Tuesday morning the St. Louis Post-Dispatch unveiled its new Here & Now section, a byproduct of the newspaper's decision (go here and scroll down for that memo) to bury its Everyday section within existing "focused weekly sections."
In case you missed it, page one was laid out kind of like a Web page, with a big HERE & NOW banner at the top and five featurettes arrayed beneath. The topics: the "Kiss Cam" at Busch Stadium; first Communion; the Webkinz craze; an Olivette woman who famously belches on YouTube; and a group of Nerinx Hall gals who've chartered a school bus to take them to and from their prom. Only one of those bits jumped inside (the Kiss Cam one); the remainder of the section looked pretty much like an everyday Everyday.
Tepid? You be the judge. Inside the Post newsroom, the section was greeted like a fart in a crowded elevator. Several reporters from the Metro section barged in to a morning editors' meeting, demanding to know what the heck was up. The give-and-take that ensued led to an afternoon follow-up, to which all newsroom employees were invited. Many came (it was standing room only).
Today I got the memos (reproduced on the jump) written by managing editor Pam Maples and Christine Bertelson, the newly appointed assistant managing editor for features, that address the fallout from those meetings.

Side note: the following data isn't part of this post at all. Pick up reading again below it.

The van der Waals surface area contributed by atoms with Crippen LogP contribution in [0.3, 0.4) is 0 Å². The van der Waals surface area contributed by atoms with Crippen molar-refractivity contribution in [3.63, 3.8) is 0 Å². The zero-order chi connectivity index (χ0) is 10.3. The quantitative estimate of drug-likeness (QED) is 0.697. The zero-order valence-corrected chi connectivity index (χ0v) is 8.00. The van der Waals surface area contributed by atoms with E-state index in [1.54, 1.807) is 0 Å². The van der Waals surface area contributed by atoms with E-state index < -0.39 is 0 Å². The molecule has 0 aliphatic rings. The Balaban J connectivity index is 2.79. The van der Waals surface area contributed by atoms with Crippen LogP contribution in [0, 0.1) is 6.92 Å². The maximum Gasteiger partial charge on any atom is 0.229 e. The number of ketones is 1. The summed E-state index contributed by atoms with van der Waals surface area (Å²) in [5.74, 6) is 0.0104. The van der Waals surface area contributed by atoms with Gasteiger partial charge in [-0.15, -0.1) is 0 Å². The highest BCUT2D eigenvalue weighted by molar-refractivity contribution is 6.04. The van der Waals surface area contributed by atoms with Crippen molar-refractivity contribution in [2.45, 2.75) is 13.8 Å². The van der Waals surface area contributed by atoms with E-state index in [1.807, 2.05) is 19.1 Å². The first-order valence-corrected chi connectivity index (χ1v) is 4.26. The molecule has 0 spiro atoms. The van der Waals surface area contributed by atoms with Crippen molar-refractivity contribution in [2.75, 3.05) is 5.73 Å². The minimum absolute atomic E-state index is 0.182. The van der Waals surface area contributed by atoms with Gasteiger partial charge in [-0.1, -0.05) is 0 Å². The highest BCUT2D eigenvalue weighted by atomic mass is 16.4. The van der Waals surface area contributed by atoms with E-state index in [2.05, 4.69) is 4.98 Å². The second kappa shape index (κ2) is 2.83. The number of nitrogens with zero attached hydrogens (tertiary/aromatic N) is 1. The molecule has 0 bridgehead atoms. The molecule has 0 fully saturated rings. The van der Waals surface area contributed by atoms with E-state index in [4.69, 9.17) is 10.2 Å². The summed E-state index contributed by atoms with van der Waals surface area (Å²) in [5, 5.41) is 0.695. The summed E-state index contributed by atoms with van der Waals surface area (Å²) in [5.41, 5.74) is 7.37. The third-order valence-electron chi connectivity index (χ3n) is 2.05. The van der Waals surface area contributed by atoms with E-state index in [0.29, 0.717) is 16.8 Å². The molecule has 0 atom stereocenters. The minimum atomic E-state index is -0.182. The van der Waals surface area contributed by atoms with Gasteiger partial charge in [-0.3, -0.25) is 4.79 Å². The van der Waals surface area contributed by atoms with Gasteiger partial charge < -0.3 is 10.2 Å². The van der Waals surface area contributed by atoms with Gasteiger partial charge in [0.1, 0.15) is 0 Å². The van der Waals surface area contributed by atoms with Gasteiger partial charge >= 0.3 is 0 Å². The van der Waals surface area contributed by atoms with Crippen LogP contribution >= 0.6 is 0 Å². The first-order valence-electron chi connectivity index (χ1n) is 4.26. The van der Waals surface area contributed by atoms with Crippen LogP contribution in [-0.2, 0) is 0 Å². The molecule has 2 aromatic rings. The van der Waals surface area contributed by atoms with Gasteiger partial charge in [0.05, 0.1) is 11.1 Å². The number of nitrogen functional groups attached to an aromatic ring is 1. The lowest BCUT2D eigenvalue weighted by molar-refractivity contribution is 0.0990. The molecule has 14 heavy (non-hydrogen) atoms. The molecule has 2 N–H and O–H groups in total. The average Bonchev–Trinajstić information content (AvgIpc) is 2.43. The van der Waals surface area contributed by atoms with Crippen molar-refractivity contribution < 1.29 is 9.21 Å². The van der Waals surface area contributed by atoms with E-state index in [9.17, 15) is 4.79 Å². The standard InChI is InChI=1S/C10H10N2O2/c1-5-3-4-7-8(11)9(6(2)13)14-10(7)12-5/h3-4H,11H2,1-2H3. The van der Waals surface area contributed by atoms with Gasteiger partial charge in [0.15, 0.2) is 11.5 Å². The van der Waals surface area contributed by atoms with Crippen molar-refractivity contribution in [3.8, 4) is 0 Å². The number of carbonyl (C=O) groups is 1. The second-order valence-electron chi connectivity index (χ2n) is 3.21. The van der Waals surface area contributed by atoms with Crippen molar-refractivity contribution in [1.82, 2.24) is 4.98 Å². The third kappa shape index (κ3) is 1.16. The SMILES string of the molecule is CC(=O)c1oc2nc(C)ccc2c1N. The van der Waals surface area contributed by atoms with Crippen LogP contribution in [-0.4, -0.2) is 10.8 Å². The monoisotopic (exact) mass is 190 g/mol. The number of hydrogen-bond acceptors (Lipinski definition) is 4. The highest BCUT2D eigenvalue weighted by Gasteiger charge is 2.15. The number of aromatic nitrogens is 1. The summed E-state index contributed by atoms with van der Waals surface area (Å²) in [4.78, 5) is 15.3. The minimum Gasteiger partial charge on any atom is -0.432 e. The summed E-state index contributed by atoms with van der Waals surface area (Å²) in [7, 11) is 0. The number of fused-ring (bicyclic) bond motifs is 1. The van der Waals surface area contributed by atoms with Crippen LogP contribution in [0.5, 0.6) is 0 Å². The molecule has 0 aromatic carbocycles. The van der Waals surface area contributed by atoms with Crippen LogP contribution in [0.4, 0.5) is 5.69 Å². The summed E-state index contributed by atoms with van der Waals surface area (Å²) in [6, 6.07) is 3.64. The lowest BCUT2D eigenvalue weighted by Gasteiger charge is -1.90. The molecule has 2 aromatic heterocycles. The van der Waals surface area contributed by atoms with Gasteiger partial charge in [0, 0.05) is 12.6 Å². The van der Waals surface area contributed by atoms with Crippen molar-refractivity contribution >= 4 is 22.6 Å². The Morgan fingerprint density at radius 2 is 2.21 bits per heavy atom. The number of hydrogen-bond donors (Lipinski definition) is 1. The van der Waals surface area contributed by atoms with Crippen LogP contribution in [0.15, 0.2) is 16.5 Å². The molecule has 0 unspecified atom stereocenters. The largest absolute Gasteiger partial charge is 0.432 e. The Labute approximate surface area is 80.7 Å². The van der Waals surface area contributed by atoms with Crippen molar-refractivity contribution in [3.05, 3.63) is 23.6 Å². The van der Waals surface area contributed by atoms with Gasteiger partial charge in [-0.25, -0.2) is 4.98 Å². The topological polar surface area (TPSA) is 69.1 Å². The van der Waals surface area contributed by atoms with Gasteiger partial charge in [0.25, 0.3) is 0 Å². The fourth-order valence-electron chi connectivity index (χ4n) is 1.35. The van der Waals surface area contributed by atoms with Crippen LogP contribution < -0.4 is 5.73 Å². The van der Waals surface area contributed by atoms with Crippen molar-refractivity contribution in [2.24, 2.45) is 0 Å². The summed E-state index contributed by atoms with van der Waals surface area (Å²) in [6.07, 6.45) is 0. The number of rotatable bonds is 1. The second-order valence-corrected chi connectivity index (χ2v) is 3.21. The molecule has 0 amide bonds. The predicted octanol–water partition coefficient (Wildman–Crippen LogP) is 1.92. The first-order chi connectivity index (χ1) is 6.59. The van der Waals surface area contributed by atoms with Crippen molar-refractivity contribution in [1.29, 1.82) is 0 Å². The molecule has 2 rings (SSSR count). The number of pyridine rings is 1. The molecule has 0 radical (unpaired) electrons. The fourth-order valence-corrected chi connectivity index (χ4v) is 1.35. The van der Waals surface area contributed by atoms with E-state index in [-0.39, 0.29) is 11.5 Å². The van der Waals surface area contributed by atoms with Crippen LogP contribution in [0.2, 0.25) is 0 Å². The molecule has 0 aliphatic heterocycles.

I also spoke with another Post-er who was present at both gatherings. That staffer (no names, please) characterizes the dialogue as "a proud moment for the staff and the newspaper," and one that was initiated by "people who don't have a dog in the fight other than they want the paper to be better. There's a vanguard of people who do care."
The inaugural Here & Now was viewed as short on content, poorly executed and derivative. "If you hold up the ideal of what a feature section is supposed to be, that's not it," the staffer says when asked to sum up the general reaction within the Post newsroom. Perhaps the greatest disappointment was the fact that the Tuesday edition of the Everyday section had been viewed in the newsroom as the paper's last bastion of the true "feature" story form: "Tuesday was the last pure feature hole," the staffer says. "[The Everyday] section was broken. But this is not the way to go forward. We could do better. I think we all agree."
And what of the folks who'd had a hand in producing Here & Now? "Reaction? I don't know," says the staffer. "I think there'd be more concern about that if it weren't so unanimous that this isn't the place we need to be. I think there were definitely bruised egos, but if someone got hurt, that's OK. We're professionals."
The memos from Maples and Bertelson go pretty heavy on the platitudes (to put it mildly). But the staffer points out that the meetings made it clear that among those who were none too pleased with Here & Now are some Post editors. Additionally, Maples and Bertelson are new to their positions: Bertelson just this week moved over from the editorial page, while Maples came to the paper late last year from the Dallas Morning News with a résumé filled with hard-news cred. Of the former, the staffer says, "She's got a great reputation here"; of the latter, who has emphasized an open-door policy: "Pam rose to the occasion."